The Israeli novelist Lavie Tidhar tried to offer a kinder perspective in his 2014 short story, The Woman Who Fell in Love with the Hungerford Bridge, which addresses O.S. directly. Tidhar uses language that nods to the way some O.S. people gender their object partners. (Eiffel, for example, believes the Eiffel Tower is female.) The bridge “shines like a lover,” he writes. “Over him towers his kin, the great Ferris wheel, wreathed in light, turning slowly and ponderously with good humour, her humans inside her like the cells of hatching ovum.” Later, he calls London Bridge “an unloved and misanthropic Belle Dame, or so I’m told.” While Tidhar describes his protagonist, a librarian named Elisabeta, as fulfilled and at peace with her sexuality, he constructs her story around the interest of a male admirer, who finds her passion for the bridge somewhere between frustrating and bizarre as he tries and fails to win her affections. “Is it possible to feel jealous of a bridge?” Tidhar writes. The story ends with Elisabeta on the bridge, joyously laughing and holding onto the railings, while her admirer’s colleagues view her with disdain: “Look at that crazy woman talking to herself on the bridge.” From Hugo to Tidhar, these stories remind us of how unusual—and faintly humorous—O.S. has been viewed over time.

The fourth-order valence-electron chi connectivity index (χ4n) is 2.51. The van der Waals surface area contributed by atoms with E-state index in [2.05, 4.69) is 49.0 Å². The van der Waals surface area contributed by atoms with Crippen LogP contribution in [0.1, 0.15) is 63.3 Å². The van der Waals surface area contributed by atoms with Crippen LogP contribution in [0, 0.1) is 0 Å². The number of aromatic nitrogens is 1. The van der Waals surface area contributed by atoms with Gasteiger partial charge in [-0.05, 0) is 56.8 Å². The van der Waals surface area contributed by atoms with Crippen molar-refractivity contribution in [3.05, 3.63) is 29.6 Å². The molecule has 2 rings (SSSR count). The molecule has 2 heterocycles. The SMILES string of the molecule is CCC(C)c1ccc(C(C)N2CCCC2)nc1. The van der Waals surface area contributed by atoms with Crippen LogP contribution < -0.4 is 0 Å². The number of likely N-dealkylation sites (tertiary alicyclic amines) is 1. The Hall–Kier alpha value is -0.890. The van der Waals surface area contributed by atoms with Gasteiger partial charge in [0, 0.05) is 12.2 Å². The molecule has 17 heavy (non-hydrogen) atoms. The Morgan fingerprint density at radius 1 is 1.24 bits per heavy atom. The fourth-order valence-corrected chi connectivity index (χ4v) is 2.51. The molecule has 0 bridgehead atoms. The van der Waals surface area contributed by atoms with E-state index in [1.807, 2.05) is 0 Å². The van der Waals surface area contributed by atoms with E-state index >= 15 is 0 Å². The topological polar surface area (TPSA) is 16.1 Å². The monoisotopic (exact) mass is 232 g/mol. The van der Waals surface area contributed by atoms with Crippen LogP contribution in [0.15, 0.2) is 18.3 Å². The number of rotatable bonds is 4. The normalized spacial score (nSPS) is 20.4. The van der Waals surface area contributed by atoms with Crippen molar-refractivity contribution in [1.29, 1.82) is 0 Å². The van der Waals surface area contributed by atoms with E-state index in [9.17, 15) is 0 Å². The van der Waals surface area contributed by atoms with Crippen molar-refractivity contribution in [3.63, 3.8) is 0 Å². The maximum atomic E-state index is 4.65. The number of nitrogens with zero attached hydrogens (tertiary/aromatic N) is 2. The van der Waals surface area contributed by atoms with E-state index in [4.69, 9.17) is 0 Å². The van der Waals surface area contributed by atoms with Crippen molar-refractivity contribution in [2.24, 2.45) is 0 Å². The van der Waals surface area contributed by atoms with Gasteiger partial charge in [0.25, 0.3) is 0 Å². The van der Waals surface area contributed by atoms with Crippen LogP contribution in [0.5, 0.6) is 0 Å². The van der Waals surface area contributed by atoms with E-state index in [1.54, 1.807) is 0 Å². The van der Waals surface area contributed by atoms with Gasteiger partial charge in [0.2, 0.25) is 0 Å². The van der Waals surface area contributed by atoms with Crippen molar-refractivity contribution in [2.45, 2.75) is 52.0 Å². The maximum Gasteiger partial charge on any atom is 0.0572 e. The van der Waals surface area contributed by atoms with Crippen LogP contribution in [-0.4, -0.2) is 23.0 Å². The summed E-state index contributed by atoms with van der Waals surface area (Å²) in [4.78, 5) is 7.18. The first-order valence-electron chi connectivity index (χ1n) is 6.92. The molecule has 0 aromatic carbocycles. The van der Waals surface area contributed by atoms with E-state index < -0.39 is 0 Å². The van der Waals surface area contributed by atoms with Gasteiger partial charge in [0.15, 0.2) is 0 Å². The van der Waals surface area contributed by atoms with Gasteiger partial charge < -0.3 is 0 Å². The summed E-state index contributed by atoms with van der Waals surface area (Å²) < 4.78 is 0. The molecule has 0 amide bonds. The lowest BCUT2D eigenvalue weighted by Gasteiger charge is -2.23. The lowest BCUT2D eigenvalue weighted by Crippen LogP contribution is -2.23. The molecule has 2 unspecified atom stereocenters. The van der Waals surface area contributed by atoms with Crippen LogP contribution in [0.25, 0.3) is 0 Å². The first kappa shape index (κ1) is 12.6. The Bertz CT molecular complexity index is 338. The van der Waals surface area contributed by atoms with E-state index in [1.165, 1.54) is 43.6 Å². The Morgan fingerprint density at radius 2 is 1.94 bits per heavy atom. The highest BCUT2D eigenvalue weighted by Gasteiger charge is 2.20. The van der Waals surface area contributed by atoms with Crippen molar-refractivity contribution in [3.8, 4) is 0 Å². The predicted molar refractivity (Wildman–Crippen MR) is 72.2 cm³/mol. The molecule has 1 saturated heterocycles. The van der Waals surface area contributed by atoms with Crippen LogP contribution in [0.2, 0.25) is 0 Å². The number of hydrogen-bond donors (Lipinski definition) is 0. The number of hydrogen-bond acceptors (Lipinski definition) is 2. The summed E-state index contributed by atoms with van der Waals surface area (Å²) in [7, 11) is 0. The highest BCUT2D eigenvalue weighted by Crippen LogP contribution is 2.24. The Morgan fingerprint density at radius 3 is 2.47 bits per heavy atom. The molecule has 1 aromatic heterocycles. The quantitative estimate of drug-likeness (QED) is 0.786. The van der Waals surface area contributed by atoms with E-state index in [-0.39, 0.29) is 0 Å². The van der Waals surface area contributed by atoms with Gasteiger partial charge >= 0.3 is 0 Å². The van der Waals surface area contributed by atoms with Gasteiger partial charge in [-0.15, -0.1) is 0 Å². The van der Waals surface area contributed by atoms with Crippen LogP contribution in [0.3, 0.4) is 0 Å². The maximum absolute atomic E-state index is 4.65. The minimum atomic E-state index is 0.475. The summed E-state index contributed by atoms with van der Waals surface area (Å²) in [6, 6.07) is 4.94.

Sexologist Amy Marsh is one of the few professionals to devote study to O.S. She has interviewed 21 people who are in relationships with objects, and has put together statistics that try to frame objectum sexuality as a sexual orientation and shed light on O.S. people by gender, age, and mental health. She’s unsurprised that most interest is purely in aspects that can be sensationalized. Many news stories emphasize the link between Asperger’s Syndrome and O.S., but this research is still in its infancy. “People who seem odd, who are outliers of some kind, especially sexual outliers, have always been fodder for the media,” Marsh says. “Unusual behavior grabs our attention. Reporting it increases circulation, sales. Perhaps some people want to reassure themselves that they fit the mythical ‘norm’ better than those other people.”